I am quoted in the Smith Brain Trust on the nomination of Jerome “Jay” Powell to be Federal Reserve chair.
Powell, announced Thursday as President Donald Trump’s choice for Federal Reserve chair, represents continuity for monetary policy in the U.S., says Clinical Professor of Finance David Kass at the University of Maryland’s Robert H. Smith School of Business. Powell has been a member of the Fed’s board of governors since 2012. Not an economist by training, Powell was a lawyer and former partner at the Carlyle Group private-equity firm.
Chair Janet Yellen’s term is set to end on Feb. 3. She nears the end of her term amid accelerating economic growth, a 16-year low in the unemployment rate and tepid inflation.
Although Yellen could have been reappointed – a decision that would have been welcomed by the markets, Kass says – Trump had said he wanted to tap his own nominee for the position, rather than reinstating an incumbent.
Powell and Stanford University economist John Taylor were seen as the likely potential successors.
Taylor was seen as a potential interest rate hawk, having authored the so-called Taylor Rule, a forecasting model that can be used to determine an appropriate rate strategy depending on shifts in economic fundamentals. Kass says Taylor would have “posed a threat to the stock market.”
Not so with Powell, Kass says. Powell is perceived as slightly more dovish than the average Board of Governors member and has typically voted with Yellen. With that perceived continuity, Kass says, “the financial markets will be receptive.”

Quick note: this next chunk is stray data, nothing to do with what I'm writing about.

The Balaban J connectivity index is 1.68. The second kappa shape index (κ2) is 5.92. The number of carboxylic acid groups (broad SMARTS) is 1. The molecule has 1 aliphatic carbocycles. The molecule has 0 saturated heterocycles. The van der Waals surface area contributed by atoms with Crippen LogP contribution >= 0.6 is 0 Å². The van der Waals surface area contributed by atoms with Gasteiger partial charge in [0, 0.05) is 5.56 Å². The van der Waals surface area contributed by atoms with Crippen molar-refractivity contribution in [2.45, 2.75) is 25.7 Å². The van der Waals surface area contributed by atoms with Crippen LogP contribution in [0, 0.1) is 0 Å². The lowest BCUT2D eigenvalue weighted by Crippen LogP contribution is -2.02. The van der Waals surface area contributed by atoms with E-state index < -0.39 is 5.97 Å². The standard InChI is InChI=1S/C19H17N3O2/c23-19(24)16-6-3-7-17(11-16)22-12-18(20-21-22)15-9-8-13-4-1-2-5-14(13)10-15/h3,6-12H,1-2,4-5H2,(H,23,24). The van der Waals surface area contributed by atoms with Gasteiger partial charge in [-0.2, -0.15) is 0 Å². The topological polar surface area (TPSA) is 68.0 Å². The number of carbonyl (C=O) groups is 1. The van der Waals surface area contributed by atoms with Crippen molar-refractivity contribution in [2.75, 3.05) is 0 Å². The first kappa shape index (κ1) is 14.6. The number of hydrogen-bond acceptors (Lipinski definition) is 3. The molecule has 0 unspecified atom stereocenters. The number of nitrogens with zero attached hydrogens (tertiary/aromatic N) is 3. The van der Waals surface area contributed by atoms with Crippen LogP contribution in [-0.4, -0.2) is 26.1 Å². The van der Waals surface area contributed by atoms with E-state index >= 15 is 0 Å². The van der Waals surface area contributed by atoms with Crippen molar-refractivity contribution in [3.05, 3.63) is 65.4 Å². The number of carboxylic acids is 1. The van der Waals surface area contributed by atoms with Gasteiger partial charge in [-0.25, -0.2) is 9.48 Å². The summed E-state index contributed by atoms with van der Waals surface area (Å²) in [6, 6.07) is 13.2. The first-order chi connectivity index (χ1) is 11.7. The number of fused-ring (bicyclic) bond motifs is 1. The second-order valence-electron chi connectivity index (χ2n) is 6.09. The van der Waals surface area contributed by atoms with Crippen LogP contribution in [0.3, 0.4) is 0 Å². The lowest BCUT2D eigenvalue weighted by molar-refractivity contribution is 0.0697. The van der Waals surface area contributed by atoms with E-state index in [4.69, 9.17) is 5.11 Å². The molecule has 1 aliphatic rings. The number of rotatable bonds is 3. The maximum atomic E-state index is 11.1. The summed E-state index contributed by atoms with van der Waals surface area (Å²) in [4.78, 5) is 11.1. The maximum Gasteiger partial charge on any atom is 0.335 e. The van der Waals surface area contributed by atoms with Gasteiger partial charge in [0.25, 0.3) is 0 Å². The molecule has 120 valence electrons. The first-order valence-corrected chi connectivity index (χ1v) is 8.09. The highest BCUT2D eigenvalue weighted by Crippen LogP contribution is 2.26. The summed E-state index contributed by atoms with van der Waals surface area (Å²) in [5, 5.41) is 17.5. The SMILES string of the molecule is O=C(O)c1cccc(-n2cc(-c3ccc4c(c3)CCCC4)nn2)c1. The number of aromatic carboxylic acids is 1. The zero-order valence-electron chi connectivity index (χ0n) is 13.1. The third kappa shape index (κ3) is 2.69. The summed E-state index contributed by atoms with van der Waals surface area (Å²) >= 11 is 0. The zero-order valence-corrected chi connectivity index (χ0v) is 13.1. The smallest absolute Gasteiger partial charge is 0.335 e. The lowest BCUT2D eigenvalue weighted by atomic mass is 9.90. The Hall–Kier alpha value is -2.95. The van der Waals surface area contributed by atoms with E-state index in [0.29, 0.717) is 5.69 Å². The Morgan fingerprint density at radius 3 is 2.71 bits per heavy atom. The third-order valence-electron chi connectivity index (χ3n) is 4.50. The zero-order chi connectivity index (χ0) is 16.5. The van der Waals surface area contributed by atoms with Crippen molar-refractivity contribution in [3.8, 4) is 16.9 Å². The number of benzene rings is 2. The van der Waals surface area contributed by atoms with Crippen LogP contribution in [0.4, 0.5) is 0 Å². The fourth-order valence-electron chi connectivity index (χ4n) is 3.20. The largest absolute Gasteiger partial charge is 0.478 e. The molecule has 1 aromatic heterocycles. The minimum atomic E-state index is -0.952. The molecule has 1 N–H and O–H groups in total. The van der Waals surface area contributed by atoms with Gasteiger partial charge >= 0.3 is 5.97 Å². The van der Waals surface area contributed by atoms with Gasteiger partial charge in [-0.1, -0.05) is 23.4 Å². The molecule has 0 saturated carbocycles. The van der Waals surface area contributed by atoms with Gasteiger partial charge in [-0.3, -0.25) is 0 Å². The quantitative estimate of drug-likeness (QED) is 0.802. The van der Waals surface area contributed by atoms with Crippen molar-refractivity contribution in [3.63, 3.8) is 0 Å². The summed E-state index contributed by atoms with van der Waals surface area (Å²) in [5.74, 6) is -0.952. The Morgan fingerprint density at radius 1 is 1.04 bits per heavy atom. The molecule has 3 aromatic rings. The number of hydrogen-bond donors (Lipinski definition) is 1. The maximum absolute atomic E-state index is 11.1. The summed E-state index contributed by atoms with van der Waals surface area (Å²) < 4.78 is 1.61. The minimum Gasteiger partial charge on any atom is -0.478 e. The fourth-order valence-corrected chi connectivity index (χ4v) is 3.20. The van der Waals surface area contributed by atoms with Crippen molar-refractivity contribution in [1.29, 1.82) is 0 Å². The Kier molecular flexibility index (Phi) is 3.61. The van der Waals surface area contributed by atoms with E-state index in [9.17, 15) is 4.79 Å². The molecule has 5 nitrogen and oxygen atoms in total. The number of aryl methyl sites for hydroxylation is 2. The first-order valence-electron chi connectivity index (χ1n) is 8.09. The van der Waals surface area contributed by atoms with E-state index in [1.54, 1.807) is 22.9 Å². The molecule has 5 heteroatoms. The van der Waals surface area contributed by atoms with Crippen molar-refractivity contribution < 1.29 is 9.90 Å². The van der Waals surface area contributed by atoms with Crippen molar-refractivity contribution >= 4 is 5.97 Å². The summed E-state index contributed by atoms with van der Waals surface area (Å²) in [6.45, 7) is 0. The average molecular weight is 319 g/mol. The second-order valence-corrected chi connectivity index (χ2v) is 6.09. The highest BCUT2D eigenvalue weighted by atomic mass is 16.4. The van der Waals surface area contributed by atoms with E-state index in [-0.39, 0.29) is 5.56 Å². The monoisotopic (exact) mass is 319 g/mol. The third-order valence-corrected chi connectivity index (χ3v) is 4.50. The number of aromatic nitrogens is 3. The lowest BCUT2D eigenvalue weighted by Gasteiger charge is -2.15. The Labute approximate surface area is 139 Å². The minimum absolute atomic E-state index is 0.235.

“Interest rates are to stocks what gravity is to matter,” Kass says, quoting Warren Buffett. In other words, Kass says, stocks “have been performing well largely as a function of the historically low rates we’ve had.”
Higher interest rates, while they seem inevitable, will have a dampening effect on equities.
“Higher interest rates would tempt investors to pull money out of stocks and into treasuries,” Kass says. “Higher interest rates also increase the cost of capital for corporations, increase interest expenses and lower profits.”
Powell is expected to continue leading the Fed’s deliberate approach to unwinding recession-era stimulus measures as the economy expands.
This means raising short-term interest rates in quarter-percentage-point increments through 2020 while slowly shrinking the Fed’s $4.2 trillion portfolio of treasury and mortgage-backed securities it purchased to suppress long-term rates.
The Powell nomination also gives Trump timely political advantage, Kass says. A healthy stock market that reinforces the economy gives him more oxygen for getting legislation through, Kass says. “And,” Kass adds, “he’s perhaps looking ahead three years to his possible re-election.”